Research shows New Zealand needs to massively reduce the carbon footprint of our residential housing stock to stay within the international climate target of 1.5°C warming by 2050.
ON 2 DECEMBER 2020, the New Zealand government declared a climate emergency along with 32 other countries. This is significant in steering the direction of future policy initiatives because it was accompanied by a commitment to make the government and public sector carbon neutral by 2025.
Achieving carbon neutrality requires us to measure our greenhouse gas (GHG) emissions and sinks, reduce the emissions as much as possible and offset the remaining emissions by investing in carbon sequestration activities, such as planting trees.
A related approach that has also gained traction recently is to calculate the so-called carbon budget available for different activities in the economy, such as electricity use, travel and diets.
These carbon budgets are usually derived from the amount of additional GHG emissions that can be released into the atmosphere up to 2050 and still avoid exceeding either a 1.5°C or 2.0°C global average temperature increase.
Carbon budgets for the sector
What does a carbon budget approach imply for the building and construction sector?
Dr David Dowdell, Principal Scientist Sustainability at BRANZ, has discussed the application of carbon budgets to residential buildings in New Zealand – see Build 176 Cutting carbon is a material issue and Build 177 Design to cut carbon – the time is now. These articles draw on collaborative research by Massey University and BRANZ over the last few years.
In this article, I discuss the research on application of carbon budgets to the entire residential sector in New Zealand for the period 2018 to 2050.
Carbon footprint of all housing stock up to 2050
Firstly, we calculated the carbon footprint of the entire stock of New Zealand residential dwellings between 2018 and 2050. This was done by projecting the total amount of pre-existing plus new-build dwellings over this period, accounting for demolition of old dwellings.
The carbon footprint was then calculated for the three main types of dwellings – detached, medium-density housing and apartments. This included construction, use and final demolition where relevant.
Using these values and accounting for variability in operational energy use in the different climate regions of New Zealand, the total carbon footprint of the residential housing stock up to 2050 was calculated. See Figure 1, which also shows how the different life cycle stages of the dwelling types and typologies contribute to the total carbon footprint:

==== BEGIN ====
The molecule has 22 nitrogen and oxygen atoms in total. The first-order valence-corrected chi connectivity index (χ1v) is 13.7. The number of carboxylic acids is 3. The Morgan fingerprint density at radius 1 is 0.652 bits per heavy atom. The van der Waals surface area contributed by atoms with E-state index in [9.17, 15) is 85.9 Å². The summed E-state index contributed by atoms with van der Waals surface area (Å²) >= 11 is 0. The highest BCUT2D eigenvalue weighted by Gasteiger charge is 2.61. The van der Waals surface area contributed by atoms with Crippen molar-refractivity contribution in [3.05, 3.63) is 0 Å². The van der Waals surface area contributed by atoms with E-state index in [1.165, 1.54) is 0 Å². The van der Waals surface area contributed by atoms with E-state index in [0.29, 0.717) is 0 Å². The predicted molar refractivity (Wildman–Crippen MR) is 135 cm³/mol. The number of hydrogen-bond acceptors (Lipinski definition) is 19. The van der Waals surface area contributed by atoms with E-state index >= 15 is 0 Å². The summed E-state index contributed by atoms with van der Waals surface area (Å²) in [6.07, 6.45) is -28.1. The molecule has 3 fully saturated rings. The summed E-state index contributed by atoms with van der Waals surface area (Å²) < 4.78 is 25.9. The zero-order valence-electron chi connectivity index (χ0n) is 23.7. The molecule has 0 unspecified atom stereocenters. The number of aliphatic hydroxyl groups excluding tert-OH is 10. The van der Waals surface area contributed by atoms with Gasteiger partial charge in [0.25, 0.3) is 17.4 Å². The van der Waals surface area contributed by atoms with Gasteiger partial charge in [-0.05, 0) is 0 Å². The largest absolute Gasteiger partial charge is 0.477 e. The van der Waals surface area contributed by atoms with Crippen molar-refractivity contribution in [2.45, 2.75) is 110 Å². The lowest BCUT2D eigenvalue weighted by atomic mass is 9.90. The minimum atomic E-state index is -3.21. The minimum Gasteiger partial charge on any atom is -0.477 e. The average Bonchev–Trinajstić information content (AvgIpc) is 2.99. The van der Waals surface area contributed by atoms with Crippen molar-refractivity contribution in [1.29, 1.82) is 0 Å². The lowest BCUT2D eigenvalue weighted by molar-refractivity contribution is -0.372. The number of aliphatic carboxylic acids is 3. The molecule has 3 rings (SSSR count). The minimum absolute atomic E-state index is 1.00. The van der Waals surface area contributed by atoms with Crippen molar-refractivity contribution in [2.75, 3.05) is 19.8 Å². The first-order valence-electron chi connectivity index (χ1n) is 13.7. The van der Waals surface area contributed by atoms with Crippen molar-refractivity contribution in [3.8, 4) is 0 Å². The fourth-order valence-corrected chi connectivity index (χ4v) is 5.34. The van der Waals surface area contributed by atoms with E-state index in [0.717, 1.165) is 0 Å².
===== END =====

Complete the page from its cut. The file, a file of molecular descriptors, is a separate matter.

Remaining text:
- Pre-existing residential dwellings contribute 63% of the total carbon footprint, whereas the new-build buildings contribute 37% of the impact.
- By building typologies, the largest contributor of the total climate impact is detached houses (77%), followed by medium-density housing (14%) and then apartments (9%).
- By individual life cycle stages, operational energy use is the largest contributor of the total carbon footprint of the residential buildings (59%), followed by the product stage (16%), i.e. the materials and products used in construction of the buildings. The third-largest contributor to the climate impact of the residential buildings is the maintenance and replacement stage (13%).
Exceeds climate target by 3.6 times
Secondly, we calculated the carbon budget for the 1.5°C global climate target for the total stock of New Zealand residential buildings up to 2050, calculating it to be 47 MtCO2eq. As the stock’s climate impact is 170 MtCO2eq for this time period, it is projected to exceed its climate target by a factor of 3.6.
In other words, New Zealand’s residential building stock needs to reduce its carbon footprint by 72% to perform within the 1.5°C global climate target.
Prioritise retrofitting and refurbishment
This suggests a step change is required in our efforts to reduce the carbon footprint of the residential sector – incremental improvements will not get us there.
These efforts need to prioritise retrofitting and refurbishment of pre-existing buildings to reduce operational energy use (from Figure 1).
For new-build dwellings, efforts should focus on both reducing operational energy use and utilising materials with low carbon footprints – biogenic carbon storage in construction materials is likely to be particularly relevant here.
Obviously, the numbers used in this analysis are approximate, and more data is needed to verify the results. However, overall, this type of approach has potential to contribute to future-proofing the building sector and supporting the commitments of a growing number of countries across the world to achieving net-zero carbon status between 2030 and 2050.
This study was supported by BRANZ. The research was presented at the recent BEYOND2020 World Sustainable Built Environment Conference in November 2020 where it received Best Paper award. The conference paper is available at https://iopscience.iop.org/article/10.1088/1755-1315/588/2/022064/pdf.
Articles are correct at the time of publication but may have since become outdated.